Having said that, however, MATLAB does make a really strong showing in terms of popularity. It currently ranks at number fourteen among all languages, with only three “special purpose” languages ahead of it (R, SQL, and PHP). It even outranks many general-purpose languages including Scala, Kotlin, Julia, and Perl.

More to the point than the absolute difference in popularity is the difference in the trend. Python’s popularity has grown enormously in recent years, and much of that growth is happening in the area where MATLAB used to dominate.

Consider, for example, Coursera founder Andrew Ng’s very popular course in Machine Learning. For some time, this was being taught in Octave (to support users who wanted a free tool). More recent iterations of the course, however, are being taught in Python using scikit-learn and TensorFlow.

### Cost

Python is free and open source. Some commercial development tools are available, but there are many free ones as well. In contrast, MATLAB is a paid commercial product, so please check the MathWorks website for the latest pricing. As of this article, the non-commercial home edition is $149, and the student edition is $49. You need to request a quote for the commercial edition.

One thing to bring up here in fairness is that MATLAB does offer a generous (30-day) free trial, and I took advantage of that to evaluate it and review it here. So you can evaluate it independently if you wish.

## MATLAB’s Live Editor vs. Python’s Jupyter Lab

I’m a huge fan of the Jupyter environment. I use it for everything from writing and sharing articles here to organizing my math studies. That’s why as I was evaluating MATLAB, the Live Editor feature was the first thing I tried out.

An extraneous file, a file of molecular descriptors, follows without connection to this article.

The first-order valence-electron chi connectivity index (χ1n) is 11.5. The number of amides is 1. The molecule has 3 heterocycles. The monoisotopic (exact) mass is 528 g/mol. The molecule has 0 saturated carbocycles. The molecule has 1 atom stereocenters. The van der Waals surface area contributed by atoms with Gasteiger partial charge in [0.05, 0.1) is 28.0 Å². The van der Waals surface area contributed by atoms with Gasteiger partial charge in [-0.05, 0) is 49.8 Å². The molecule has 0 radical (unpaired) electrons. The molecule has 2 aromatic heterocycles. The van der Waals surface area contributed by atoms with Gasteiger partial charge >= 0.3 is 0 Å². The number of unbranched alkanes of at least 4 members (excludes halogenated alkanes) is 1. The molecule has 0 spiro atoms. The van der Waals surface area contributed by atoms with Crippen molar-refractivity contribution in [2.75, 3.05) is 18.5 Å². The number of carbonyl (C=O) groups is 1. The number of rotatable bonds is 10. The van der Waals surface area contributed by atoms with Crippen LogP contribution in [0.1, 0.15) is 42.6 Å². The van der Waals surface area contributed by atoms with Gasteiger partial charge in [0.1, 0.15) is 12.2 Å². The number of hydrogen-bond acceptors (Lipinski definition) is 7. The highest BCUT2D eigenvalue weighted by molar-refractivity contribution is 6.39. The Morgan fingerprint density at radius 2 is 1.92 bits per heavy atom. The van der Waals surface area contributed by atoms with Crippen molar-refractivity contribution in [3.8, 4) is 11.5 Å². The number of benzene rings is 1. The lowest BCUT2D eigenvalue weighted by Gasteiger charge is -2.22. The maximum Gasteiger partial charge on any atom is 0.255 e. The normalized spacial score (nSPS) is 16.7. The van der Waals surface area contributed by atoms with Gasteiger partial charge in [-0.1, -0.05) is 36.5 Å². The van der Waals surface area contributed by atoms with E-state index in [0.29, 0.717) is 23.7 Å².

MATLAB’s Live Editor feature allows you to “create scripts that combine code, output, and formatted text in an executable notebook.” This is a feature of MATLAB that Octave doesn’t have, and since it sounds very much like what I like about Jupyter, I thought it sounded pretty interesting.

Oh, excuse me for a second, MATLAB appears to have crashed.

OK, I’ve restarted it. In fairness, that’s the first time that happened, and MATLAB has been open overnight.

In general, I’ve found MATLAB to be reasonably robust despite what just happened, but the reason I mention the crash here is that it happened at an appropriate time. You see, in general, MATLAB handles “vanilla” MATLAB code fine, but my experience with the Live Editor is that it’s not stable enough to be worth spending more time exploring it. When I first started working on it, in the space of a couple of hours it froze three times. Apparently, I’m not the only user to encounter this; see this thread or this one on the MathWorks site.

For a reliable Notebook-like environment for MATLAB code, it’s possible that the Octave kernel may work well, but I just learned about it today so I haven’t had time to demo it for you (perhaps a future article). The MATLAB Integration for Jupyter seems to beg the question a bit as it seems to be basically a launching tool for MATLAB desktop, though there are hints that a Jupyter kernel for MATLAB code is in development.

## MATLAB, Python, and Octave: Some Performance Benchmarks